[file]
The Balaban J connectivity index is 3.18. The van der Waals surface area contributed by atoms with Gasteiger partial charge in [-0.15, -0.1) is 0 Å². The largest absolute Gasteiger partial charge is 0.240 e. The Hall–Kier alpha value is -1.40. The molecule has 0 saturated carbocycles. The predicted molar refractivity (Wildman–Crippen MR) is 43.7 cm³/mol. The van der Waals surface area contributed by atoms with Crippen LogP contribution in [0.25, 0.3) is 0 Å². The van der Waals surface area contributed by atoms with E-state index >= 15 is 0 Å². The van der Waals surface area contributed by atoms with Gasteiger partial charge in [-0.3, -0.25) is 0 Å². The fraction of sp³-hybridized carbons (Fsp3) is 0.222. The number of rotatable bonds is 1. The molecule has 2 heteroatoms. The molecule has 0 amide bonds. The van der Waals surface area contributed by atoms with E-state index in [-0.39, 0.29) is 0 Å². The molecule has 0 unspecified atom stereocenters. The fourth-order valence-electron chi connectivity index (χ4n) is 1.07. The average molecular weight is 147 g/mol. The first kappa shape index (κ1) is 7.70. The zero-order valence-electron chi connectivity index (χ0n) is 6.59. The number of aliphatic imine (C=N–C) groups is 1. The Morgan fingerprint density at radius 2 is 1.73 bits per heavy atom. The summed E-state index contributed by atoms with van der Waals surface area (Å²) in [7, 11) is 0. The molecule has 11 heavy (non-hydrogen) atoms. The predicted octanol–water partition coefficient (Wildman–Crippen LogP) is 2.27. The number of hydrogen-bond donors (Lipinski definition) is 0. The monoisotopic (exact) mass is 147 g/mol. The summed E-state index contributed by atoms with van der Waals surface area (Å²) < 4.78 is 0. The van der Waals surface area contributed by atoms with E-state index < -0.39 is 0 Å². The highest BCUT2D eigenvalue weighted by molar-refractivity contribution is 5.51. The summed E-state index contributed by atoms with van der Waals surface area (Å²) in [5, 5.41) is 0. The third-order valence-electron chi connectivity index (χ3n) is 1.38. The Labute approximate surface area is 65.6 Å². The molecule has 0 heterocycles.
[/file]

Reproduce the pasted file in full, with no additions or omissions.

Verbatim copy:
The Balaban J connectivity index is 3.18. The van der Waals surface area contributed by atoms with Gasteiger partial charge in [-0.15, -0.1) is 0 Å². The largest absolute Gasteiger partial charge is 0.240 e. The Hall–Kier alpha value is -1.40. The molecule has 0 saturated carbocycles. The predicted molar refractivity (Wildman–Crippen MR) is 43.7 cm³/mol. The van der Waals surface area contributed by atoms with Crippen LogP contribution in [0.25, 0.3) is 0 Å². The van der Waals surface area contributed by atoms with E-state index >= 15 is 0 Å². The van der Waals surface area contributed by atoms with Gasteiger partial charge in [-0.3, -0.25) is 0 Å². The fraction of sp³-hybridized carbons (Fsp3) is 0.222. The number of rotatable bonds is 1. The molecule has 2 heteroatoms. The molecule has 0 amide bonds. The van der Waals surface area contributed by atoms with E-state index in [-0.39, 0.29) is 0 Å². The molecule has 0 unspecified atom stereocenters. The fourth-order valence-electron chi connectivity index (χ4n) is 1.07. The average molecular weight is 147 g/mol. The first kappa shape index (κ1) is 7.70. The zero-order valence-electron chi connectivity index (χ0n) is 6.59. The number of aliphatic imine (C=N–C) groups is 1. The Morgan fingerprint density at radius 2 is 1.73 bits per heavy atom. The summed E-state index contributed by atoms with van der Waals surface area (Å²) in [7, 11) is 0. The molecule has 11 heavy (non-hydrogen) atoms. The predicted octanol–water partition coefficient (Wildman–Crippen LogP) is 2.27. The number of hydrogen-bond donors (Lipinski definition) is 0. The monoisotopic (exact) mass is 147 g/mol. The summed E-state index contributed by atoms with van der Waals surface area (Å²) < 4.78 is 0. The van der Waals surface area contributed by atoms with E-state index < -0.39 is 0 Å². The highest BCUT2D eigenvalue weighted by molar-refractivity contribution is 5.51. The summed E-state index contributed by atoms with van der Waals surface area (Å²) in [5, 5.41) is 0. The third-order valence-electron chi connectivity index (χ3n) is 1.38. The Labute approximate surface area is 65.6 Å². The molecule has 0 heterocycles.